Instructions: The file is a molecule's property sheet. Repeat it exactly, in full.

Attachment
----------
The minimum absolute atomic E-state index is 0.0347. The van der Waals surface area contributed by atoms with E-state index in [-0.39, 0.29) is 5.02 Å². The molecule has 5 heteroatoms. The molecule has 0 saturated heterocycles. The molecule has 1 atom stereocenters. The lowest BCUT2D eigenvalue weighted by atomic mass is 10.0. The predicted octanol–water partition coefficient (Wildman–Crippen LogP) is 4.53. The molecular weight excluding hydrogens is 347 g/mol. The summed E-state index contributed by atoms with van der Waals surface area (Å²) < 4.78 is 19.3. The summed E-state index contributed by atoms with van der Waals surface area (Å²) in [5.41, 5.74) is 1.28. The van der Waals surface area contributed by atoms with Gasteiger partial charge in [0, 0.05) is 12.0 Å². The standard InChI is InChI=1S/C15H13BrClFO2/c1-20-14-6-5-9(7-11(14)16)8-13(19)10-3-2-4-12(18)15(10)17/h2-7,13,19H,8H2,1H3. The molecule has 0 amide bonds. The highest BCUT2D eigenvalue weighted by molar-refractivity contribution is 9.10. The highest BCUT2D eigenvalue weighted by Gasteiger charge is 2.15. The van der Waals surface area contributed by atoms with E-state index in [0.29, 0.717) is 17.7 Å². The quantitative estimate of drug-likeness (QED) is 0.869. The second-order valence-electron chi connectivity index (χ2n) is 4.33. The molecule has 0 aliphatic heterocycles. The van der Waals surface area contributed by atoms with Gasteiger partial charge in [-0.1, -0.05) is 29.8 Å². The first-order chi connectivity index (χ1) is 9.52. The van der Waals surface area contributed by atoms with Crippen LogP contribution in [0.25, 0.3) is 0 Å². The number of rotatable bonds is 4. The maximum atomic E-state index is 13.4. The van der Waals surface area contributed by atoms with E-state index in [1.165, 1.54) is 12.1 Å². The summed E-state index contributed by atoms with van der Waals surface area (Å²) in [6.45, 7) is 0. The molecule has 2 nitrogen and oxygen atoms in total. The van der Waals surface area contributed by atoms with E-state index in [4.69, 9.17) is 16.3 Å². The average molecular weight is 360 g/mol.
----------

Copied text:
The minimum absolute atomic E-state index is 0.0347. The van der Waals surface area contributed by atoms with E-state index in [-0.39, 0.29) is 5.02 Å². The molecule has 5 heteroatoms. The molecule has 0 saturated heterocycles. The molecule has 1 atom stereocenters. The lowest BCUT2D eigenvalue weighted by atomic mass is 10.0. The predicted octanol–water partition coefficient (Wildman–Crippen LogP) is 4.53. The molecular weight excluding hydrogens is 347 g/mol. The summed E-state index contributed by atoms with van der Waals surface area (Å²) < 4.78 is 19.3. The summed E-state index contributed by atoms with van der Waals surface area (Å²) in [5.41, 5.74) is 1.28. The van der Waals surface area contributed by atoms with Gasteiger partial charge in [0, 0.05) is 12.0 Å². The standard InChI is InChI=1S/C15H13BrClFO2/c1-20-14-6-5-9(7-11(14)16)8-13(19)10-3-2-4-12(18)15(10)17/h2-7,13,19H,8H2,1H3. The molecule has 0 amide bonds. The highest BCUT2D eigenvalue weighted by molar-refractivity contribution is 9.10. The highest BCUT2D eigenvalue weighted by Gasteiger charge is 2.15. The van der Waals surface area contributed by atoms with E-state index in [0.29, 0.717) is 17.7 Å². The quantitative estimate of drug-likeness (QED) is 0.869. The second-order valence-electron chi connectivity index (χ2n) is 4.33. The molecule has 0 aliphatic heterocycles. The van der Waals surface area contributed by atoms with Gasteiger partial charge in [-0.1, -0.05) is 29.8 Å². The first-order chi connectivity index (χ1) is 9.52. The van der Waals surface area contributed by atoms with Crippen LogP contribution in [0.25, 0.3) is 0 Å². The number of rotatable bonds is 4. The maximum atomic E-state index is 13.4. The van der Waals surface area contributed by atoms with E-state index in [1.165, 1.54) is 12.1 Å². The summed E-state index contributed by atoms with van der Waals surface area (Å²) in [6.45, 7) is 0. The molecule has 2 nitrogen and oxygen atoms in total. The van der Waals surface area contributed by atoms with E-state index in [4.69, 9.17) is 16.3 Å². The average molecular weight is 360 g/mol.